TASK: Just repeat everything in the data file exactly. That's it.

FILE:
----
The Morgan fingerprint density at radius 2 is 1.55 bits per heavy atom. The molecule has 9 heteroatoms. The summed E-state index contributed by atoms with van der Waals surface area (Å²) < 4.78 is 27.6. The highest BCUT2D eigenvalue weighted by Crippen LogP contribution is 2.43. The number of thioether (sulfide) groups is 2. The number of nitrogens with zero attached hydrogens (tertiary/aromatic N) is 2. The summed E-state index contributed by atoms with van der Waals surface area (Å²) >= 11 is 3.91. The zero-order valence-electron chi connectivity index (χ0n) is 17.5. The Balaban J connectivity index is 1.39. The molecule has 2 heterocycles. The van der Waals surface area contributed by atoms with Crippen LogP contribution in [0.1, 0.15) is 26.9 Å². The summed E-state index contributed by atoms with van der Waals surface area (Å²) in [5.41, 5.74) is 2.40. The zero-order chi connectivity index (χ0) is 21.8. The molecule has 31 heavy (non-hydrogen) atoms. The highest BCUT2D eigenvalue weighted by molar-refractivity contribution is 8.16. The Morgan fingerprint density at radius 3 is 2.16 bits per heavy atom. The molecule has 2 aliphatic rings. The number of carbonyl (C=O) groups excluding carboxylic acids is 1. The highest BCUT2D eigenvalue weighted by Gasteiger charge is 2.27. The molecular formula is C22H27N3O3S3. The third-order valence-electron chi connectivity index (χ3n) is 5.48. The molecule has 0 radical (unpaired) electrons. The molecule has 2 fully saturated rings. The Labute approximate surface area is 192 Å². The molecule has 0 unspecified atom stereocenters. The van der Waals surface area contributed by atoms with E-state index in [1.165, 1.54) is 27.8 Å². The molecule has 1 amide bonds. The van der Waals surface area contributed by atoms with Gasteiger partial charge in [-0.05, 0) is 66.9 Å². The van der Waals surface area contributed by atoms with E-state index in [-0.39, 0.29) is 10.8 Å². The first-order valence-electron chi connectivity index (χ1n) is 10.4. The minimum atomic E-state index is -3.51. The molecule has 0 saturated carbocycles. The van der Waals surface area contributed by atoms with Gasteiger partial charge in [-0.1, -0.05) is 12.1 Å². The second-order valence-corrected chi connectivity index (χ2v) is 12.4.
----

The Morgan fingerprint density at radius 2 is 1.55 bits per heavy atom. The molecule has 9 heteroatoms. The summed E-state index contributed by atoms with van der Waals surface area (Å²) < 4.78 is 27.6. The highest BCUT2D eigenvalue weighted by Crippen LogP contribution is 2.43. The number of thioether (sulfide) groups is 2. The number of nitrogens with zero attached hydrogens (tertiary/aromatic N) is 2. The summed E-state index contributed by atoms with van der Waals surface area (Å²) >= 11 is 3.91. The zero-order valence-electron chi connectivity index (χ0n) is 17.5. The Balaban J connectivity index is 1.39. The molecule has 2 heterocycles. The van der Waals surface area contributed by atoms with Crippen LogP contribution in [0.1, 0.15) is 26.9 Å². The summed E-state index contributed by atoms with van der Waals surface area (Å²) in [5.41, 5.74) is 2.40. The zero-order chi connectivity index (χ0) is 21.8. The molecule has 31 heavy (non-hydrogen) atoms. The highest BCUT2D eigenvalue weighted by molar-refractivity contribution is 8.16. The Morgan fingerprint density at radius 3 is 2.16 bits per heavy atom. The molecule has 2 aliphatic rings. The number of carbonyl (C=O) groups excluding carboxylic acids is 1. The highest BCUT2D eigenvalue weighted by Gasteiger charge is 2.27. The molecular formula is C22H27N3O3S3. The third-order valence-electron chi connectivity index (χ3n) is 5.48. The molecule has 0 radical (unpaired) electrons. The molecule has 2 fully saturated rings. The Labute approximate surface area is 192 Å². The molecule has 0 unspecified atom stereocenters. The van der Waals surface area contributed by atoms with E-state index in [1.165, 1.54) is 27.8 Å². The molecule has 1 amide bonds. The van der Waals surface area contributed by atoms with Gasteiger partial charge in [-0.05, 0) is 66.9 Å². The van der Waals surface area contributed by atoms with E-state index in [-0.39, 0.29) is 10.8 Å². The first-order valence-electron chi connectivity index (χ1n) is 10.4. The minimum atomic E-state index is -3.51. The molecule has 0 saturated carbocycles. The van der Waals surface area contributed by atoms with Gasteiger partial charge in [-0.1, -0.05) is 12.1 Å². The second-order valence-corrected chi connectivity index (χ2v) is 12.4.